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talent; charisma; great passion; a distaste for society and social institutions; a lack of respect for rank and privilege (although possessing both); being thwarted in love by social constraint or death; rebellion; exile; an unsavory secret past; arrogance; overconfidence or lack of foresight; and, ultimately, a self-destructive manner . The Byronic Hero was popularized by the works of Lord Byron, whose protagonists often embodied this archetype, though they existed before him. Lord Byron was a famous British poet better known as the leading figure of Romanticism. His best known poems include, "She Walks in Beauty", "When We Two Parted", "So, We'll Go No More a Roving", "Childe Harold's Pilgrimage" and "Don Juan". Byron spent a celebrated aristocratic life, which included huge debts, a long list of lovers and self-imposed exile. He fought against the Ottoman Empire in the Greek War of Independence, which made him a Greek national hero. He also was the member of House of Lords for a brief time and was the strong advocator of social reform. He was known for his violent sarcastic parliamentary speeches. Although Byron fictionalizes all of his characters, there are a lot of parallels that suggest the similarity between Lord Byron and the Byronic Hero. Understanding the Byronic hero is the key to understanding and appreciating the major poetic works of Lord Byron. Manfred is a dramatic poem written in 1816 Lord Byron. It contains supernatural elements, in keeping with the popularity of the ghost story in England at the time. Byron wrote this poem after his marriage failed in scandal because of his affair with his half-sister, Augusta Leigh. Manfred is a noble living in the Bernese Alps, in a gothic castle. Tortured by his own sense of guilt for an unnamed offense, Manfred invokes six spirits associated with earth and the elements, and a seventh who determines Manfred's personal destiny. None of the spirits are able to grant him what he wishes; they offer “Kingdom, and sway, and strength, and length of days,” but not the forgetfulness and oblivion he seeks. The seventh spirit assumes the form of his dead lover Astarte but vanishes when Manfred tries to touch her. Manfred falls into a state of unconsciousness during which an unidentified voice delivers a lengthy incantation full of accusations and predictions of doom. Variously attributed to Astarte, to an unspecified external force, or most commonly to the voice of Manfred's own conscience, the incantation tells Manfred that he will be governed by a spell or curse and will be tortured—not by external agents but by his own nature. Although he will seek death, his wish will be denied. In the next scene, Manfred attempts to plunge to his death from the high cliffs of the Jungfrau, but he is rescued by an elderly Chamois Hunter who takes him back to his cabin and offers him a cup of wine. Manfred imagines that the cup has blood on its brim, specifically Astarte's blood, which is also his own blood. This passage, along with Manfred's admission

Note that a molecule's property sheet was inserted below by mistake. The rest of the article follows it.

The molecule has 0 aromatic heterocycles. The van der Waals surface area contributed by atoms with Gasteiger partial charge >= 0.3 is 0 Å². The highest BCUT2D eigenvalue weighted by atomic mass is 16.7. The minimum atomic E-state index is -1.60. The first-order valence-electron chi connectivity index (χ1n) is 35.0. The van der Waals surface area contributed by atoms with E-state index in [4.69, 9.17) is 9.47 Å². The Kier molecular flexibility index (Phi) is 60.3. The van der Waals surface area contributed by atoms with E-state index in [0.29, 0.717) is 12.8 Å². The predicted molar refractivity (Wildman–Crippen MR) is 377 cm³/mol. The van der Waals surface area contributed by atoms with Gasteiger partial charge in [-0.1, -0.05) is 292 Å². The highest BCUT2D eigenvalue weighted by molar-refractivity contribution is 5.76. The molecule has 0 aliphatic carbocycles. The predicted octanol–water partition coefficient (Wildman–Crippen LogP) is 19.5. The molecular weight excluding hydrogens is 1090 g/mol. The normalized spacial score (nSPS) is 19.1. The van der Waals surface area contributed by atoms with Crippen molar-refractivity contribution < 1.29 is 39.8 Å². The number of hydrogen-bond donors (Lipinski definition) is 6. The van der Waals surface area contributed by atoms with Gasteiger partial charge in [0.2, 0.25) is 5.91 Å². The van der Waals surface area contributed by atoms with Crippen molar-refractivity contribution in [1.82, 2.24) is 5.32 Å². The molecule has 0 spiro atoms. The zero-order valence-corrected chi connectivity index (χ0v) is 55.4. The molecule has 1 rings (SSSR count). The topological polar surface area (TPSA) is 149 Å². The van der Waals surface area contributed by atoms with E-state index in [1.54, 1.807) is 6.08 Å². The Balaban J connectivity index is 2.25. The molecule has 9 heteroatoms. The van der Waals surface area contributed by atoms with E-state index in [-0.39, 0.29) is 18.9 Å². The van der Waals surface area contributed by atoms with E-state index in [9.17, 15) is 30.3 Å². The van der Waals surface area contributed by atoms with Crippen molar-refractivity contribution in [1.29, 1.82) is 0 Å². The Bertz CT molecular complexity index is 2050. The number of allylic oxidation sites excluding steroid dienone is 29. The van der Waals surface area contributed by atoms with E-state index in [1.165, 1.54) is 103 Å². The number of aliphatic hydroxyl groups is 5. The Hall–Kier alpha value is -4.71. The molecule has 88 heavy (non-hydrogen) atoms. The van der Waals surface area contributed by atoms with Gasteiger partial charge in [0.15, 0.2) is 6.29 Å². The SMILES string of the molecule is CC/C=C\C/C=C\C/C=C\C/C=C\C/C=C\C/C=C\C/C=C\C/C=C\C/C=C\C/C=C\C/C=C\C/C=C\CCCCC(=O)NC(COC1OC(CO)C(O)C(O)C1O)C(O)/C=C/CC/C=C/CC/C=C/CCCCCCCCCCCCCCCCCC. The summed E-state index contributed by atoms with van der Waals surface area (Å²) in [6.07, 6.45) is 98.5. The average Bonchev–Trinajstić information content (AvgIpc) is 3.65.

a beautiful spirit who offers to help him on condition that he swears an oath of obedience to her. Astarte appears to him again and Manfred begs her forgiveness. She refuses to answer and then predicts that his “earthly ills” will soon come to an end. if only for a short time. Maurice who offers comfort through religion. Manfred returns to his castle feeling peaceful. suggests that the two engaged in an incestuous relationship. although he takes the hand of the Abbott at the moment of death. good or evil. Manfred is unwilling to submit to any external authority—natural or supernatural. . possibly accepting the human contact he had disdained during life.that he and Astarte had loved as they should not have loved. He is visited by the Abbot of St. Manfred refuses to be her slave and similarly rejects submission to the various forces of evil led by Arimanes (the prince of earth and air). Manfred refuses. Manfred next invokes the Witch of the Alps.